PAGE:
Early intervention is key in special education, and this 6-course, fully online Early Childhood Special Education (ECSE) Added Authorization prepares educators to deliver instruction, assessments, & special education-related services in early childhood settings. This program is designed for the special education teacher who already holds a CTC credential and wants to teach children with disabilities in programs administered by school districts, county offices of education, or regional centers.
This program allows students to gain the knowledge and skills necessary to:
ECSE Authorization cohorts begin in the Fall and students must take courses in sequence. Only one course may be taken at a time, with two courses taken in the final session.
TO APPLY: ECSE Added Authorization only (Option 1)
Eligible candidates are those with a pre-requisite valid CTC-designated. Any questions regarding the eligibility of specific credentials should be directed to the Teacher Accreditation Department, 949-341-9899 or email@example.com.
The program consists of six (6) courses, for a total of 18 graduate credits.
Courses must be taken in sequence. Up to 3 credits may be transferred into the program from another college or university, but EDUU 670 must be taken at Brandman University.
This course emphasizes family systems theory and the impact of sociocultural, ethnic, racial and linguistic factors that shape families’ values and beliefs surrounding child development and access to educational and community based services. Candidates will develop an understanding of the interdisciplinary nature of Early Child Special Education by evaluating the range of services available to families with young children, including those with disabilities, within their community and within the educational system. Emphasis is also placed on strategies to engage families as collaborative partners, to sensitively communicate and elicit family information, to develop respectful and reciprocal relationships, and to provide advocacy skills that assist families with the development and attainment of family goals. Candidates will be required to complete ten hours of documented fieldwork during this course.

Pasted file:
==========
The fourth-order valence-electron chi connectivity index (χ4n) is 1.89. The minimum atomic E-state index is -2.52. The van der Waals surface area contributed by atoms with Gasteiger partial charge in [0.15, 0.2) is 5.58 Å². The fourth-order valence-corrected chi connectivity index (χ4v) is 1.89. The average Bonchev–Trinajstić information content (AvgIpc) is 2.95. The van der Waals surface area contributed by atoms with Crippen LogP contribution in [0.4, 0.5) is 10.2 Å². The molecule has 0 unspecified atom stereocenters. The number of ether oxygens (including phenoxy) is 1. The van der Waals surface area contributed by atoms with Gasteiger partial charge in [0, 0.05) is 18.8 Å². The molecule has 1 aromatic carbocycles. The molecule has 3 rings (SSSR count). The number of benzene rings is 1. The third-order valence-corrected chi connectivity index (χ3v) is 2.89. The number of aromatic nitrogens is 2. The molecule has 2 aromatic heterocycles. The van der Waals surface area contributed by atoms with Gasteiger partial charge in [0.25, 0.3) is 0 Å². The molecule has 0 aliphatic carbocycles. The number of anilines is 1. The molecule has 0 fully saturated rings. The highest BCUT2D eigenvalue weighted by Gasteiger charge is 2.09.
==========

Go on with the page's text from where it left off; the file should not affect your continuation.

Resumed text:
This course will focus on a linked system’s approach to Early Intervention and Early Childhood Special Education by emphasizing the interrelationship between assessment, evaluation, IFSP/IEP development, implementation and progress monitoring. Candidates will gain the knowledge and skills necessary to appropriately assess infants, toddlers, and preschool children with disabilities utilizing formal and informal assessments and observations across developmental domains. Candidates will learn how to collaborate with families and other team members to gather assessment information, translate assessment results into child outcomes and goals, and present information in language appropriate for families. Candidates will be required to complete ten hours of documented fieldwork during this course.
This course examines contemporary theories and evidence-based approaches to intervention, instructional supports and curriculum for infants, toddlers, and preschoolers, highlighting naturalistic approaches such as the activity based approach. Emphasis is placed on collaborative teaming with families, caregivers, and professionals to support a young child’s success in natural environments. Students will develop learning and lesson plans to be used in planned, routine and child initiated activities and in home and center based settings. This class also focuses on collaboration and consultation skills necessary for working with families and early childhood educators across settings and in co-teaching situations. 10 hours of documented field experience is a requirement for course participation.
This course focuses on specific methods used across disciplines in Early Intervention and Early Childhood Special Education to meet the developmental and learning needs of children with a variety of special needs. Emphasis is placed on identifying specific developmental and learning characteristics and interventions associated with various severe disabilities, including autism, developmental delay, mental retardation, multiple disabilities, visual impairment, hearing loss, deaf blindness, motor disabilities, and related needs, such as severe behavioral challenges, and the overall impact these have on a family system. Candidates will be required to complete ten hours of documented fieldwork during this course.
In this course, candidates participate in fieldwork that provides in-depth experiences with infants, toddlers and preschool age children across a variety of settings. Through field experiences candidates demonstrate and develop skills in the areas of assessment, planning and intervention of appropriate methodology and recommended practices with young children to enhance the development of cognitive, social, learning and effective skills in the home, specialized school settings, and inclusive programs.